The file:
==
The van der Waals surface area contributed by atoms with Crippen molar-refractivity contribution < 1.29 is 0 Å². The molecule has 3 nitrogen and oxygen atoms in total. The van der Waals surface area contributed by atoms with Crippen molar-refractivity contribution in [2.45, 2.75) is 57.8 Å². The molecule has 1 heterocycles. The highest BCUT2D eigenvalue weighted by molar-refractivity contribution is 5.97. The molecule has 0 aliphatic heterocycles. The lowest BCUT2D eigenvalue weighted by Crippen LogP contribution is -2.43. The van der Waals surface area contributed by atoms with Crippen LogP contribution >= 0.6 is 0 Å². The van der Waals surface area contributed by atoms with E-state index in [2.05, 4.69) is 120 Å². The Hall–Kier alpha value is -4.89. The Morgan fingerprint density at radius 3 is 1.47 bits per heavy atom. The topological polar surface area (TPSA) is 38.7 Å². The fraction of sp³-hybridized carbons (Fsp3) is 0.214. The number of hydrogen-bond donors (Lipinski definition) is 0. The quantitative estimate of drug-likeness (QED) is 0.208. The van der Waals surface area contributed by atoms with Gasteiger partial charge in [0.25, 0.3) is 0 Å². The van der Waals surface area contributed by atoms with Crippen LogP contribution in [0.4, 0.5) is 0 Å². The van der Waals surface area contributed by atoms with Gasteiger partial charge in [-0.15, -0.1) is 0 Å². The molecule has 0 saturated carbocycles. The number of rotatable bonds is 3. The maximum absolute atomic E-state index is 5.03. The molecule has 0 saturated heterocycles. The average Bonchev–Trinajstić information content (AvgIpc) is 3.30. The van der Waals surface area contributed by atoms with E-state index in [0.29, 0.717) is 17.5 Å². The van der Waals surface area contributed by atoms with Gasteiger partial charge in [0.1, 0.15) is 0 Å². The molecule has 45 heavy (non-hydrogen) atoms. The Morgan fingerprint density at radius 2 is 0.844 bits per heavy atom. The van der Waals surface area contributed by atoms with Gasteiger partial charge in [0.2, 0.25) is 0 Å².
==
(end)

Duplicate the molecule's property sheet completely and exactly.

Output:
The van der Waals surface area contributed by atoms with Crippen molar-refractivity contribution < 1.29 is 0 Å². The molecule has 3 nitrogen and oxygen atoms in total. The van der Waals surface area contributed by atoms with Crippen molar-refractivity contribution in [2.45, 2.75) is 57.8 Å². The molecule has 1 heterocycles. The highest BCUT2D eigenvalue weighted by molar-refractivity contribution is 5.97. The molecule has 0 aliphatic heterocycles. The lowest BCUT2D eigenvalue weighted by Crippen LogP contribution is -2.43. The van der Waals surface area contributed by atoms with Crippen LogP contribution >= 0.6 is 0 Å². The van der Waals surface area contributed by atoms with E-state index in [2.05, 4.69) is 120 Å². The Hall–Kier alpha value is -4.89. The Morgan fingerprint density at radius 3 is 1.47 bits per heavy atom. The topological polar surface area (TPSA) is 38.7 Å². The fraction of sp³-hybridized carbons (Fsp3) is 0.214. The number of hydrogen-bond donors (Lipinski definition) is 0. The quantitative estimate of drug-likeness (QED) is 0.208. The van der Waals surface area contributed by atoms with Gasteiger partial charge in [0.25, 0.3) is 0 Å². The van der Waals surface area contributed by atoms with Crippen LogP contribution in [0.4, 0.5) is 0 Å². The van der Waals surface area contributed by atoms with Gasteiger partial charge in [-0.15, -0.1) is 0 Å². The molecule has 0 saturated carbocycles. The number of rotatable bonds is 3. The maximum absolute atomic E-state index is 5.03. The molecule has 0 saturated heterocycles. The average Bonchev–Trinajstić information content (AvgIpc) is 3.30. The van der Waals surface area contributed by atoms with E-state index in [0.29, 0.717) is 17.5 Å². The van der Waals surface area contributed by atoms with Gasteiger partial charge in [0.1, 0.15) is 0 Å². The molecule has 45 heavy (non-hydrogen) atoms. The Morgan fingerprint density at radius 2 is 0.844 bits per heavy atom. The van der Waals surface area contributed by atoms with Gasteiger partial charge in [0.2, 0.25) is 0 Å².